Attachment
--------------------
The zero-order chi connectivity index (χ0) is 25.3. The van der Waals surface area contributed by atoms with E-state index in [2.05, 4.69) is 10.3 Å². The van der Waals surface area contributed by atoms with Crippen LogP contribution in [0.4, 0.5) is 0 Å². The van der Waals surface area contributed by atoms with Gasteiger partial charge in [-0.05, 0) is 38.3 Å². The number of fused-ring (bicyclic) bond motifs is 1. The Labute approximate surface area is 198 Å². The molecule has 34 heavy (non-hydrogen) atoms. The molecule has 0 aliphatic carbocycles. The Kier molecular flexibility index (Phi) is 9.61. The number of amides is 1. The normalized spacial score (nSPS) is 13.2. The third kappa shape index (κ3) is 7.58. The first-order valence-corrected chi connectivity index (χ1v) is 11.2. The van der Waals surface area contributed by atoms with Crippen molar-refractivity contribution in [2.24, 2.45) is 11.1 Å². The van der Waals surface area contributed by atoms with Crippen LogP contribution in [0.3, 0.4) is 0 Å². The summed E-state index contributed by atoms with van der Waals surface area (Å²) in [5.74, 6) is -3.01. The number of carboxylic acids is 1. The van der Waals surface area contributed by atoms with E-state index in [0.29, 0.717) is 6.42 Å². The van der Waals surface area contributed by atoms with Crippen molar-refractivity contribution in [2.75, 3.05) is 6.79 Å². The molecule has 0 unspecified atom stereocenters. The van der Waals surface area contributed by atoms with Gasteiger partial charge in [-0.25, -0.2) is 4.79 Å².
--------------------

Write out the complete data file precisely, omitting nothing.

The zero-order chi connectivity index (χ0) is 25.3. The van der Waals surface area contributed by atoms with E-state index in [2.05, 4.69) is 10.3 Å². The van der Waals surface area contributed by atoms with Crippen LogP contribution in [0.4, 0.5) is 0 Å². The van der Waals surface area contributed by atoms with Gasteiger partial charge in [-0.05, 0) is 38.3 Å². The number of fused-ring (bicyclic) bond motifs is 1. The Labute approximate surface area is 198 Å². The molecule has 34 heavy (non-hydrogen) atoms. The molecule has 0 aliphatic carbocycles. The Kier molecular flexibility index (Phi) is 9.61. The number of amides is 1. The normalized spacial score (nSPS) is 13.2. The third kappa shape index (κ3) is 7.58. The first-order valence-corrected chi connectivity index (χ1v) is 11.2. The van der Waals surface area contributed by atoms with Crippen molar-refractivity contribution in [2.24, 2.45) is 11.1 Å². The van der Waals surface area contributed by atoms with Crippen LogP contribution in [0.3, 0.4) is 0 Å². The summed E-state index contributed by atoms with van der Waals surface area (Å²) in [5.74, 6) is -3.01. The number of carboxylic acids is 1. The van der Waals surface area contributed by atoms with E-state index in [0.29, 0.717) is 6.42 Å². The van der Waals surface area contributed by atoms with Crippen molar-refractivity contribution in [2.75, 3.05) is 6.79 Å². The molecule has 0 unspecified atom stereocenters. The van der Waals surface area contributed by atoms with Gasteiger partial charge in [-0.25, -0.2) is 4.79 Å².